Hey Navidzj — installing OpenCV into a different path shouldn’t cause any issues related to the video processing libraries. If you are getting an error related to this then you likely forgot these commands in Step #1:

      • jaan December 7, 2016 at 6:54 pm #

        Hello Adrian, I got the same errors and he’s right. He means that the actual path of the opencv_contrib-3.1.0 must be YOUR path to the directory. I had installed it in ~/workspace/opencv310. I corrected my path to:

        -D OPENCV_EXTRA_MODULES_PATH=~/workspace/opencv310/opencv_contrib-3.1.0/modules \

        and no more build error. nice tutorial btw

        • Adrian Rosebrock December 10, 2016 at 7:36 am #

          Got it, that makes sense. Thank you for the clarification Jaan!

        • cat January 10, 2017 at 8:09 pm #

          You’re absolutely correct. Since I have my “opencv_contrib-3.1.0/modules” under ~/Desktop/OpenCV3/opencv_contrib-3.1.0/modules, I change this line to:

          -D OPENCV_EXTRA_MODULES_PATH=~/Desktop/OpenCV3/opencv_contrib-3.1.0/modules \

          And it worked!

  35. Agnel Vishal November 27, 2016 at 12:45 pm #

    In my output of cmake, the libraries,numpy and package path of python3 were empty though interpreter was set. I had repeated the tutorial several times and confirmed that the python libraries were installed and I was in cv virtual environment. What worked for me was changing python to python 3.5 in cmake command
    ” -D PYTHON_EXECUTABLE=~/.virtualenvs/cv/bin/python3.5″

  36. TAM November 29, 2016 at 11:51 pm #

    Hey,
    am a beginner in this scoop and u really had explained lots of thing so really thanks for this blog, actually i have dozen of questions but let me start with one after i installed opencv with virtualenv i upgraded my python version , yet i can’t access neither virtualenv nor my new python version, another thing : i tried to delete all what i did but i couldn’t find how ?
    hope u find my question

    • Adrian Rosebrock December 1, 2016 at 7:41 am #

      If you cannot access virtualenv or virtualenvwrapper hen please check the “Troubleshooting” section of this post where I discuss common errors or problems.

  37. Seba December 1, 2016 at 11:32 pm #

    Great Tutorial! It worked perfect, thank a lot!

    • Adrian Rosebrock December 5, 2016 at 1:44 pm #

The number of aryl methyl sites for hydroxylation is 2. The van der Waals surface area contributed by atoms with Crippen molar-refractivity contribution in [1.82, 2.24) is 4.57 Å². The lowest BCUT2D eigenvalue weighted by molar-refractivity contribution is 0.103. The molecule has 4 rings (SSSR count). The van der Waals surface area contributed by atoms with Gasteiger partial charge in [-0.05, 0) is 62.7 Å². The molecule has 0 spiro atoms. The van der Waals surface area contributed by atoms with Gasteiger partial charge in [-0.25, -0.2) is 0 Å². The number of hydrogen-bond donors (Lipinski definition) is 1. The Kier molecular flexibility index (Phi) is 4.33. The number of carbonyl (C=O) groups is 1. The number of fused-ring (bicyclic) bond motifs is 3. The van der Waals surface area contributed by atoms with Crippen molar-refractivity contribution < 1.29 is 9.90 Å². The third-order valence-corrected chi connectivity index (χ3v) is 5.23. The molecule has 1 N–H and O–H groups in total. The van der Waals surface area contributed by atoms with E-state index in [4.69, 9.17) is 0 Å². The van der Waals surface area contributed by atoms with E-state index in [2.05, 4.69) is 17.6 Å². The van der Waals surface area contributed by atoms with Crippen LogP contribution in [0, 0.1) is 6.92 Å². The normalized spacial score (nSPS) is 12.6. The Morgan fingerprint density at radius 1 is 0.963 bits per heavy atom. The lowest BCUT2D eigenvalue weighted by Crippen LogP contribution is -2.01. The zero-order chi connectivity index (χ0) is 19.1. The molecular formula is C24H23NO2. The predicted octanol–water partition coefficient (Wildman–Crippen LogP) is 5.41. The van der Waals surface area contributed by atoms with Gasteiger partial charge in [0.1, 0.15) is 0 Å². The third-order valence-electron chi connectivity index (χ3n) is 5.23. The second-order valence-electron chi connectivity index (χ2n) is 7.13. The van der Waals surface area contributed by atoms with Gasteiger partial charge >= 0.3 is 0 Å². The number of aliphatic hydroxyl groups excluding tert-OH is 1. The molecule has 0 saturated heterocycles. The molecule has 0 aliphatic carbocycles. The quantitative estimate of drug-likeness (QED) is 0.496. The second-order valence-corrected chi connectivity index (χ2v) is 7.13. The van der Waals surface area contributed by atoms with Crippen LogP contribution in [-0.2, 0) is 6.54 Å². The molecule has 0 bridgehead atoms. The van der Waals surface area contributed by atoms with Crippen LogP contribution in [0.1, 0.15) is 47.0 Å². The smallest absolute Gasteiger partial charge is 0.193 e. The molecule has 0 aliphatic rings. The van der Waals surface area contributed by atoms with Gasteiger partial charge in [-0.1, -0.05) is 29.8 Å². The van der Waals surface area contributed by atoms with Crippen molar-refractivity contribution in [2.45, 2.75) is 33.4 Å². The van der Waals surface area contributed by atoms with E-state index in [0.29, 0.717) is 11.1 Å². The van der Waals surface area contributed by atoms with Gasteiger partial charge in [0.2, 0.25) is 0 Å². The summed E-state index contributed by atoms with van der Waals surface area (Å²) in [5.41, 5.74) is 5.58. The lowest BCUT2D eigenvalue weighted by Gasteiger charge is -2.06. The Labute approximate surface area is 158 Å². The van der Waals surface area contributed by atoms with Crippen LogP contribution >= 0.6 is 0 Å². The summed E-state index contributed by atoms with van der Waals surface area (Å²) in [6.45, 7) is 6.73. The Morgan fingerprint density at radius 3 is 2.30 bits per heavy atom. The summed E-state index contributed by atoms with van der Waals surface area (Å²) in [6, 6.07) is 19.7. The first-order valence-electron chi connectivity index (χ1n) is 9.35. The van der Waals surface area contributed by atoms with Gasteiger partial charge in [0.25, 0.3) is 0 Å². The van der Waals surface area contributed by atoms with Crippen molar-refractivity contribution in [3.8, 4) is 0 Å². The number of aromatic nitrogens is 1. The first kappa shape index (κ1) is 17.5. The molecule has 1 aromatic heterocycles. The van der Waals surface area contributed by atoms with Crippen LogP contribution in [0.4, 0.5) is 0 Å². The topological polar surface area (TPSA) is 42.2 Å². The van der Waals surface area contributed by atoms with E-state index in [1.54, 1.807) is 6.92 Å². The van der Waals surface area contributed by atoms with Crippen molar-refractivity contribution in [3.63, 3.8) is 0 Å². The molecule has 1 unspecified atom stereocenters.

Awesome! Congrats on getting OpenCV installed Seba! 🙂

  38. santhosh December 2, 2016 at 10:29 am #

    Thanks a lot for the brilliant tutorial. Works like a charm for me !!

    • Adrian Rosebrock December 5, 2016 at 1:39 pm #

      Fantastic! Congrats on getting OpenCV installed on your system Santhosh!

  39. Amr December 5, 2016 at 7:50 pm #

    Hi Adrian,

    Thank you for a great Tut,
    I have followed the previous installation steps, and now i would like to do the Reverse ( purge remove opencv )

    regards,
    Amr

    • Adrian Rosebrock December 7, 2016 at 9:49 am #

      To delete OpenCV simply delete any opencv* files in /usr/local/lib.

  40. Yakup December 10, 2016 at 7:52 am #

    Sorry, I guess image isn’t opening again.

    This pic is your step

    http://www.pyimagesearch.com/wp-content/uploads/2016/09/ubuntu1604_python3.jpg

    But, this check is my step, Libraries and Package PATH isn’t seeming.
    Sorry for my bad English. 🙂

  41. Yakup December 11, 2016 at 3:31 am #

    Hi, I tried again and this time I succeeded. I know that I am in dept to you a thanking, even though we were “unlink” 🙂 I appreciate your effort and your interest in people. Thanks again.

    • Adrian Rosebrock December 12, 2016 at 10:41 am #

      Congrats in getting OpenCV installed! 🙂

  42. tham December 15, 2016 at 4:24 am #

    Thanks for this post, recently setup caffe environments and other deep learning tools on ubuntu cost me lot of times.

    I think the war between py2 and py3 are due to backward compatibility, in the real world old softwares are very hard to upgrade, this need times(equal to money).

    Besides, most of the programmers and project manager(at least my experiences told me) do not like programming at all. Those people lost interest on learning new things, some of them told me they refuse to use the tools if that means they need to spend time to study. Consider the conditions of real world, It is not a wise decision to break codes when upgrading language version.

  43. Edhoari Setiyoso December 24, 2016 at 7:00 am #

    Hi Adrian, thank you for this great installation tutorial.

    I have it installed on my Ubuntu 16.10 box and made some adjustment.

    1. There is bug in Ubuntu which stopped the compilation. I solved it by following instruction -> http://askubuntu.com/questions/742180/cmake-error-when-i-try-install-opencv-3-1

    2. I modified cmake flags with the following (please modify opencv-contrib with your own):